Malaysia : History

Peninsular Malaysia

In prehistoric times, the region was inhabited by aboriginal people. In the 2nd century BCE settlers arrived from south China. Around the beginning of the 1st century CE, Indian traders began settling in Kedah and along the west coast of the peninsula. Hinduism and Buddhism were introduced during this early period; the Indian kingdom of Kunan was founded in the 1st century CE and Buddhist states developed to the east. The Javanese controlled the peninsula around 1330–50. The port of Malacca was founded in the 15th century; its rulers converted to Islam and traded with Muslim merchants, and Islam replaced Buddhism across present-day Malaysia.

The Sultanate of Malacca was seized by the Portuguese in 1511 but, a century later, they were driven out by the Dutch in alliance with the Sultan of Johor. The peninsula then became a Malay kingdom ruled by Johor. In 1786 the Sultan of Kedah granted the island of Penang to the British East India Company for use as a trading post; less than a decade later, the British took Malacca from the Dutch. In 1819 the British also acquired Singapore. Penang, Malacca and Singapore were ruled directly by Britain as the Straits Settlements.

By a series of treaties between 1873 and 1930, the British colonial Administrators took control of the foreign affairs of the nine Malay sultanates on the peninsula. In 1896 the Federated Malay Sates (Selangor, Negeri Sembilan, Perak and Pahang) came into existence, with Kuala Lumpur as the capital. The sultanates of northern Borneo – Brunei, Sabah and Sarawak – also became British protectorates.

Immigrants from southern China and southern India came to work in tin mines and on the plantations, facilitating the peninsula’s transition from a trading outpost to a commodity producer. The British introduced rubber farming towards the end of the 19th century.

Reaction to colonial rule began in the early 20th century. In 1915, Indian sepoys rebelled and came close to taking control of Singapore. In 1931, the Malayan Communist Party (MCP) was established. It had links with developing communism in China and drew most of its support from the Chinese community. By 1937–38, anti-colonial nationalism began among the Malay community, with the formation of the Union of Young Malays.

The Japanese occupied the country from 1941 to 1945. Resistance, mainly from the Chinese, was led by MCP guerrillas. British rule was reintroduced after the war, but met active resistance from the MCP. Malay nationalists also campaigned for independence. The United Malays’ National Organisation (UMNO, the principal Malay party) was formed in 1946.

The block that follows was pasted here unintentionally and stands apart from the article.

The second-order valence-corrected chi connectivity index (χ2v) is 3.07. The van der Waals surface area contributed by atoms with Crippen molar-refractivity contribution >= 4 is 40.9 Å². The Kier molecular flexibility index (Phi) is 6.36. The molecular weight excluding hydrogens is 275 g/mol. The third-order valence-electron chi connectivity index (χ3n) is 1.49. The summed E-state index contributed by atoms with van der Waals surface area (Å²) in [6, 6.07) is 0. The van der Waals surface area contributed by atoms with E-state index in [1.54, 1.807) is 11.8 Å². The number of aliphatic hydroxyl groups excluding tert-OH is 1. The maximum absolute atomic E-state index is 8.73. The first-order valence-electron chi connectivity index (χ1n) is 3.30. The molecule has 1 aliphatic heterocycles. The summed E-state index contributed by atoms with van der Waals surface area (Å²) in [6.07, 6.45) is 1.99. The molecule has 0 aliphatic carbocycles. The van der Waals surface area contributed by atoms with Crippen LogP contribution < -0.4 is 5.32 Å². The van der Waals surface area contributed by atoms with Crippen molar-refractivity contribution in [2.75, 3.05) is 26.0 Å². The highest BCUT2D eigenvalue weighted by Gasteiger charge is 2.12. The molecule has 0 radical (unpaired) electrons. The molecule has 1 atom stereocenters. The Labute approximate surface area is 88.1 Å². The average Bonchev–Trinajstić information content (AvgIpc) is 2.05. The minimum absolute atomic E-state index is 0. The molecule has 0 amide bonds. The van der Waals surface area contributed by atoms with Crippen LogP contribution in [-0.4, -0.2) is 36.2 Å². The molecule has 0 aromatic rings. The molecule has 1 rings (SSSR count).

The Federation of Malaya, comprising 11 peninsular states, was established in 1948. A communist-led insurrection in that year was suppressed by the UK (although guerrilla warfare continued in the north of the peninsula and Borneo and the last insurgents only surrendered in 1989).

A delayed general election took place in 1955. This was won by the Alliance Party, formed out of UMNO, the Malayan Chinese Association and the Malayan Indian Congress.


Formerly North Borneo, Sabah may have been inhabited since 7000 BCE. From the seventh century, the region traded in pottery with China. In the early 15th century the state was ruled mainly by the Sultan of Brunei. In 1847, Britain persuaded the Sultan of Brunei to cede Labuan Island. In 1882 the British North Borneo Chartered Company was established and began administering territory ceded by the Sultan of Brunei and the Sultan of Sulu. In 1888 the territory was made a British Protectorate, still administered by the Company, which also administered Labuan until 1905, when it was joined to the Straits Settlements. From 1942 until 1945 the territory was occupied by the Japanese army. In July 1946 it became the Crown colony of North Borneo.


Archaeological evidence suggests that Sarawak was inhabited from about 5000 BCE. From the 15th century, it was ruled by the Sultan of Brunei who, in 1839, ennobled James Brooke, a British adventurer, as Rajah of Sarawak, a reward for his help in calming a rebellion in Brunei. Brooke waged a vigorous campaign against piracy. Sarawak was gradually enlarged with additional grants of land from the Sultan, and the River Lawas area bought from the North Borneo Chartered Company in 1905. Sarawak prospered under Rajah Sir Charles Vyner Brooke (reigned 1917–46), who attempted to set up an elected government in 1941, but the territory was occupied by the Japanese army in the following year. During the Japanese occupation, sickness and malnutrition spread throughout Sarawak. The Rajah, resuming control in 1946, decided that in the interests of Sarawak, he should make a gift of it to the UK Crown. Sarawak became a UK colony in July 1946.